wobbly chair refinishing

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Forum topic by Mark Shultz posted 11-12-2013 07:21 PM 557 views 0 times favorited 3 replies Add to Favorites Watch
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Mark Shultz

65 posts in 1807 days

11-12-2013 07:21 PM

I have a dozen old dining room chairs in need of refinishing. i could live with the current aesthetics, but they are a bit wobbly. Does anyone have experience with the glue/needle in the joint method of repair? worth the effort? these are antique chairs which i don’t want to mess up, but i also don’t want to pay to send them out to a pro refinisher.

3 replies so far

View Tennessee's profile


2410 posts in 1932 days

#1 posted 11-12-2013 07:26 PM

Having refinished for twelve years, here’s what I would recommend.

If you are going to refinish them, then you need to make repairs before you refinish. You really should knock apart the chairs and re-glue joints and insert wedges into circular legs and let the wedges expand the legs in the holes. After complete regluing where necessary, then refinish them.

You’ll find that most of your regluing work disappears, (any imperfections you might have caused during reglue), and you will have fine chairs that will last for years. I would also use a good waterproof glue, like Titebond III or something similar.

-- Paul, Tennessee,

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Mark Shultz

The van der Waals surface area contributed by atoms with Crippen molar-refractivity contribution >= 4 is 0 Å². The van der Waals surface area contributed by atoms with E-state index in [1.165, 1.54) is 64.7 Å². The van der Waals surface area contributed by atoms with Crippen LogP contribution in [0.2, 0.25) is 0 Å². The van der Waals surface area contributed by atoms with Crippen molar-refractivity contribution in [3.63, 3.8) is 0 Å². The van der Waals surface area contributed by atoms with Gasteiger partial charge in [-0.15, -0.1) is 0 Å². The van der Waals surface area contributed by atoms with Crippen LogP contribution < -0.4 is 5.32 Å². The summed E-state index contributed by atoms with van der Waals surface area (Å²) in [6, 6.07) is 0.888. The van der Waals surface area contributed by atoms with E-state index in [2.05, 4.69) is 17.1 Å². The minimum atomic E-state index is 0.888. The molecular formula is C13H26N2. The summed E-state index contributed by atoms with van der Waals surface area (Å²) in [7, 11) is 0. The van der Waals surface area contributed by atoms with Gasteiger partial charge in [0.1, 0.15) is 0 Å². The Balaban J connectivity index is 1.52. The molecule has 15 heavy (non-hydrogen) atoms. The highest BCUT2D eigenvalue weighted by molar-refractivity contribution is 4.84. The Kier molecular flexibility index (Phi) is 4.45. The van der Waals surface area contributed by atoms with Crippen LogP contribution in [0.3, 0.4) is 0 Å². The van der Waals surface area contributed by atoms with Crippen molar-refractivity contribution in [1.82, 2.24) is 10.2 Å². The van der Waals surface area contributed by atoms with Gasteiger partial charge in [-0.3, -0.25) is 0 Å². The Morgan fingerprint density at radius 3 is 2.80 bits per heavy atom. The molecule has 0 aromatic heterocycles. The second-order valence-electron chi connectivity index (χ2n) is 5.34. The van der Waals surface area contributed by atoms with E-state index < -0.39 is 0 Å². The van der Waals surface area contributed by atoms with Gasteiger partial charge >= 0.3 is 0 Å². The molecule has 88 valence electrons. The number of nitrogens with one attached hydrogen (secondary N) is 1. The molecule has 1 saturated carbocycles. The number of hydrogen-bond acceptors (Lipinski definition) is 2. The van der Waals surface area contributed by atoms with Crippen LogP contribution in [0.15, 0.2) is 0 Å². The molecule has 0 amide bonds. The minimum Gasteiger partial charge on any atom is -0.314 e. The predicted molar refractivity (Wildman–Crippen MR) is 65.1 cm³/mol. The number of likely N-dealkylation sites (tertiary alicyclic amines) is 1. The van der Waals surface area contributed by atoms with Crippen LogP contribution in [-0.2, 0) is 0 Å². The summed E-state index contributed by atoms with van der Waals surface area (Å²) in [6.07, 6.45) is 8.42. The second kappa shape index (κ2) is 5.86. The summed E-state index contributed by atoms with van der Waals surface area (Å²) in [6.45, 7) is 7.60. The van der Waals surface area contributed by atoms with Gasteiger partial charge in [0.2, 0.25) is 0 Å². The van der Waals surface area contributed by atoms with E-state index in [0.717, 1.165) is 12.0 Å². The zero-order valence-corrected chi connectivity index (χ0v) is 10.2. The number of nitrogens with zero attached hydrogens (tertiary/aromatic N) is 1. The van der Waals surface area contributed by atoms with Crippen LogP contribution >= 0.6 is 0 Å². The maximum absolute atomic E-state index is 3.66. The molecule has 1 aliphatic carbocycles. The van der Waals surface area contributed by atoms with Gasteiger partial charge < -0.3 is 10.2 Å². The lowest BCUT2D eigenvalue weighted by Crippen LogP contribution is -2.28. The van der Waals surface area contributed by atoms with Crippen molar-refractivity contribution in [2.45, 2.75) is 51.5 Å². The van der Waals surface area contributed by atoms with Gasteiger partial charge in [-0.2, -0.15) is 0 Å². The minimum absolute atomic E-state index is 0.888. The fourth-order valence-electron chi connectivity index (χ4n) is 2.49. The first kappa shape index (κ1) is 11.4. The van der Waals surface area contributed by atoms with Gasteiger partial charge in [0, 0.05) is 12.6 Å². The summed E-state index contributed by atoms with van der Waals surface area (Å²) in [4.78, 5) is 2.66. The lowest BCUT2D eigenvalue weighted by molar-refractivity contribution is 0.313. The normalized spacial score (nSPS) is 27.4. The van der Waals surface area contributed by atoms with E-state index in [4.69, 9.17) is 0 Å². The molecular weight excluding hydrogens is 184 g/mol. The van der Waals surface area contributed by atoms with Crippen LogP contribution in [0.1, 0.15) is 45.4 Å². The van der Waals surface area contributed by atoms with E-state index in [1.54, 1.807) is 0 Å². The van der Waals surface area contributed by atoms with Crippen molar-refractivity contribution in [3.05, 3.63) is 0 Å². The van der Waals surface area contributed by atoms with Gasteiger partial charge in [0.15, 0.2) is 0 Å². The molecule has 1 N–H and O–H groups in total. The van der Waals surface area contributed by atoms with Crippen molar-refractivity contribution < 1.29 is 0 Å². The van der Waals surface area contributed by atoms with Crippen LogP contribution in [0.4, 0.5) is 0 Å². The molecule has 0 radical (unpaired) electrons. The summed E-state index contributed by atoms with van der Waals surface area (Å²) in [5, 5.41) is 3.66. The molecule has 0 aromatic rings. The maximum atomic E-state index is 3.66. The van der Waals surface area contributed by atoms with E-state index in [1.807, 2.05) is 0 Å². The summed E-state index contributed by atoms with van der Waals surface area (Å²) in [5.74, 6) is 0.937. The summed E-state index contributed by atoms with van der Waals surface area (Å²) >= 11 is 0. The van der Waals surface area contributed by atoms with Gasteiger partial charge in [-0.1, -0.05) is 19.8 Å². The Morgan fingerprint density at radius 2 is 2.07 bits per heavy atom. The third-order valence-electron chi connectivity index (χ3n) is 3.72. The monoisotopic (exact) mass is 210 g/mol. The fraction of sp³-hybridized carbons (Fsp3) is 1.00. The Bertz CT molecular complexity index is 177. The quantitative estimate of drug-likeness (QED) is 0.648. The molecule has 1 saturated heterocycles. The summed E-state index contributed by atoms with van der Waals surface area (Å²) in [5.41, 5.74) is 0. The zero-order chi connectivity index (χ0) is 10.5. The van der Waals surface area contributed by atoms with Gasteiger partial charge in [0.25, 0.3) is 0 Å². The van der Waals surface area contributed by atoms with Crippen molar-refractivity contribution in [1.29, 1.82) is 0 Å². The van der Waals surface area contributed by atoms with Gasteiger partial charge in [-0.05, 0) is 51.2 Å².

65 posts in 1807 days

#2 posted 11-12-2013 07:32 PM

thanks tennessee (i’m from knoxville originally). It will be a few years before i fully refinish the chairs – waiting until after my kids stop destroying everything. hence my specific question is the needle/glue method worth doing?

View Lee Barker's profile

Lee Barker

2170 posts in 2268 days

#3 posted 11-12-2013 10:29 PM

So I’m gathering, Mark, that you mean “repair” when you say “refinish.” Correct”

I’ve done a few of these. If some joints are loose, then it will be fairly easy to undo all the joints and reglue the entirety as Paul suggests.

It is important to mark which spindle goes in which mortise. It will be much happier going back together the way it was.

Any glue residue present will not adhere with the Titebond family of glues, in my experience. I use epoxy as well as polyurethane glue, and in any case I scrape/drill out all the hardened glue I can. Epoxy will fill voids and provide full adhesion. Polyurethane glue will be adequate. I tape the joint lines so squeeze out is easier to deal with.

Amateurs find all kinds of clever ways to put metal into these chairs when they’re attempting a repair. The only result of that woeful behavior is to frustrate us. Be vigilant!

A spreader clamp will be a good investment for this endeavor. And a couple (at least) of the” Pony 1 band clamps.



-- " his brain, which is as dry as the remainder biscuit after a voyage, he hath strange places cramm'd with observation, the which he vents in mangled forms." --Shakespeare, "As You Like It"

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